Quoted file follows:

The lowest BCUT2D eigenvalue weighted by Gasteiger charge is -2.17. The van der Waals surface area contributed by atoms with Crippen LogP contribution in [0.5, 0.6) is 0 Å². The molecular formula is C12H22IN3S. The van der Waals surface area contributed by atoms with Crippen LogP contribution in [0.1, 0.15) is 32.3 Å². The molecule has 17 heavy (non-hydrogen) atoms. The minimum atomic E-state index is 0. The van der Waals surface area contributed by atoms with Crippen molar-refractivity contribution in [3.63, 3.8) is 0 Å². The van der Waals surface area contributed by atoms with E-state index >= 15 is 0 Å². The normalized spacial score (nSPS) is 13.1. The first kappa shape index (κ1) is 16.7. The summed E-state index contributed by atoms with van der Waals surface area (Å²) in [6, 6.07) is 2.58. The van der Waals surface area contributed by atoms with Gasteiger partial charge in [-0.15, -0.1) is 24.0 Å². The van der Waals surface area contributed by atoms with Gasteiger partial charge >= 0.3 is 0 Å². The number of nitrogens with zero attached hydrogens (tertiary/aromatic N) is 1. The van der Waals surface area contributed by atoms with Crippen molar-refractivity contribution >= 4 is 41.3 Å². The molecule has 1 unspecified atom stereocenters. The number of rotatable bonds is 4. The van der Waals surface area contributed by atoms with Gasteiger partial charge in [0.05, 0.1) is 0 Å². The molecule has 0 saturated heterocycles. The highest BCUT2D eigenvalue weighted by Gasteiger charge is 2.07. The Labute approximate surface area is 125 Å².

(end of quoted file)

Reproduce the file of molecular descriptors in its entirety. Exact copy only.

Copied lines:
The lowest BCUT2D eigenvalue weighted by Gasteiger charge is -2.17. The van der Waals surface area contributed by atoms with Crippen LogP contribution in [0.5, 0.6) is 0 Å². The molecular formula is C12H22IN3S. The van der Waals surface area contributed by atoms with Crippen LogP contribution in [0.1, 0.15) is 32.3 Å². The molecule has 17 heavy (non-hydrogen) atoms. The minimum atomic E-state index is 0. The van der Waals surface area contributed by atoms with Crippen molar-refractivity contribution in [3.63, 3.8) is 0 Å². The van der Waals surface area contributed by atoms with E-state index >= 15 is 0 Å². The normalized spacial score (nSPS) is 13.1. The first kappa shape index (κ1) is 16.7. The summed E-state index contributed by atoms with van der Waals surface area (Å²) in [6, 6.07) is 2.58. The van der Waals surface area contributed by atoms with Gasteiger partial charge in [-0.15, -0.1) is 24.0 Å². The van der Waals surface area contributed by atoms with Gasteiger partial charge >= 0.3 is 0 Å². The number of nitrogens with zero attached hydrogens (tertiary/aromatic N) is 1. The van der Waals surface area contributed by atoms with Crippen molar-refractivity contribution >= 4 is 41.3 Å². The molecule has 1 unspecified atom stereocenters. The number of rotatable bonds is 4. The van der Waals surface area contributed by atoms with Gasteiger partial charge in [0.05, 0.1) is 0 Å². The molecule has 0 saturated heterocycles. The highest BCUT2D eigenvalue weighted by Gasteiger charge is 2.07. The Labute approximate surface area is 125 Å².